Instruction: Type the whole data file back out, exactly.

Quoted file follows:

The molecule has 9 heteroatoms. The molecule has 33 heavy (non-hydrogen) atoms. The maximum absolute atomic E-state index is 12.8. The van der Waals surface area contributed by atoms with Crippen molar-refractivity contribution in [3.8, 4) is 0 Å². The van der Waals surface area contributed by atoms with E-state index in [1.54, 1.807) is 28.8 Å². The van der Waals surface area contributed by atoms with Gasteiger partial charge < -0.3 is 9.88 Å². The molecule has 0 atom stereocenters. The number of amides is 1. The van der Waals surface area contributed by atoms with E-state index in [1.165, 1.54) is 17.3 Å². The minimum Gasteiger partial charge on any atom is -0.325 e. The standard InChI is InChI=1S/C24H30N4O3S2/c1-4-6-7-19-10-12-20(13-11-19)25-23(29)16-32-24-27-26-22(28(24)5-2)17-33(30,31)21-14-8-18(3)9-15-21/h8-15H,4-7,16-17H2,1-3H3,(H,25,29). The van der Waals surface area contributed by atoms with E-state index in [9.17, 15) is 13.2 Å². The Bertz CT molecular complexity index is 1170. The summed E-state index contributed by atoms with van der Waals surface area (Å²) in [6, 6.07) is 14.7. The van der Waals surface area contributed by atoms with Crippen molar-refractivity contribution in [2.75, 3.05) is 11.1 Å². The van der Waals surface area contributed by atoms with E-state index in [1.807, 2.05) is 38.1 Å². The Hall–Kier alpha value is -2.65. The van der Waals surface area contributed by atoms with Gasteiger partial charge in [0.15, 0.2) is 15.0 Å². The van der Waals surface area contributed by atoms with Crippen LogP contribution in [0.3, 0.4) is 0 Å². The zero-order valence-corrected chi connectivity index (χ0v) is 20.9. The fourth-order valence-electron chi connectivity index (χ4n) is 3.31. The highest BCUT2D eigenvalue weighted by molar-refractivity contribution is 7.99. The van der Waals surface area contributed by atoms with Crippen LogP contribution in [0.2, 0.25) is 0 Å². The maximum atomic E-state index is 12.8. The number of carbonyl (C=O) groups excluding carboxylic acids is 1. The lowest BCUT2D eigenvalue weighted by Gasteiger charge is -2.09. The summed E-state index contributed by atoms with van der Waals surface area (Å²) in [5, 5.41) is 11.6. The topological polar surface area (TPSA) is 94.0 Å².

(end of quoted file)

The molecule has 9 heteroatoms. The molecule has 33 heavy (non-hydrogen) atoms. The maximum absolute atomic E-state index is 12.8. The van der Waals surface area contributed by atoms with Crippen molar-refractivity contribution in [3.8, 4) is 0 Å². The van der Waals surface area contributed by atoms with E-state index in [1.54, 1.807) is 28.8 Å². The van der Waals surface area contributed by atoms with Gasteiger partial charge < -0.3 is 9.88 Å². The molecule has 0 atom stereocenters. The number of amides is 1. The van der Waals surface area contributed by atoms with E-state index in [1.165, 1.54) is 17.3 Å². The minimum Gasteiger partial charge on any atom is -0.325 e. The standard InChI is InChI=1S/C24H30N4O3S2/c1-4-6-7-19-10-12-20(13-11-19)25-23(29)16-32-24-27-26-22(28(24)5-2)17-33(30,31)21-14-8-18(3)9-15-21/h8-15H,4-7,16-17H2,1-3H3,(H,25,29). The van der Waals surface area contributed by atoms with E-state index in [9.17, 15) is 13.2 Å². The Bertz CT molecular complexity index is 1170. The summed E-state index contributed by atoms with van der Waals surface area (Å²) in [6, 6.07) is 14.7. The van der Waals surface area contributed by atoms with Crippen molar-refractivity contribution in [2.75, 3.05) is 11.1 Å². The van der Waals surface area contributed by atoms with E-state index in [1.807, 2.05) is 38.1 Å². The Hall–Kier alpha value is -2.65. The van der Waals surface area contributed by atoms with Gasteiger partial charge in [0.15, 0.2) is 15.0 Å². The van der Waals surface area contributed by atoms with Crippen LogP contribution in [0.3, 0.4) is 0 Å². The zero-order valence-corrected chi connectivity index (χ0v) is 20.9. The fourth-order valence-electron chi connectivity index (χ4n) is 3.31. The highest BCUT2D eigenvalue weighted by molar-refractivity contribution is 7.99. The van der Waals surface area contributed by atoms with Crippen LogP contribution in [0.2, 0.25) is 0 Å². The maximum atomic E-state index is 12.8. The number of carbonyl (C=O) groups excluding carboxylic acids is 1. The lowest BCUT2D eigenvalue weighted by Gasteiger charge is -2.09. The summed E-state index contributed by atoms with van der Waals surface area (Å²) in [5, 5.41) is 11.6. The topological polar surface area (TPSA) is 94.0 Å².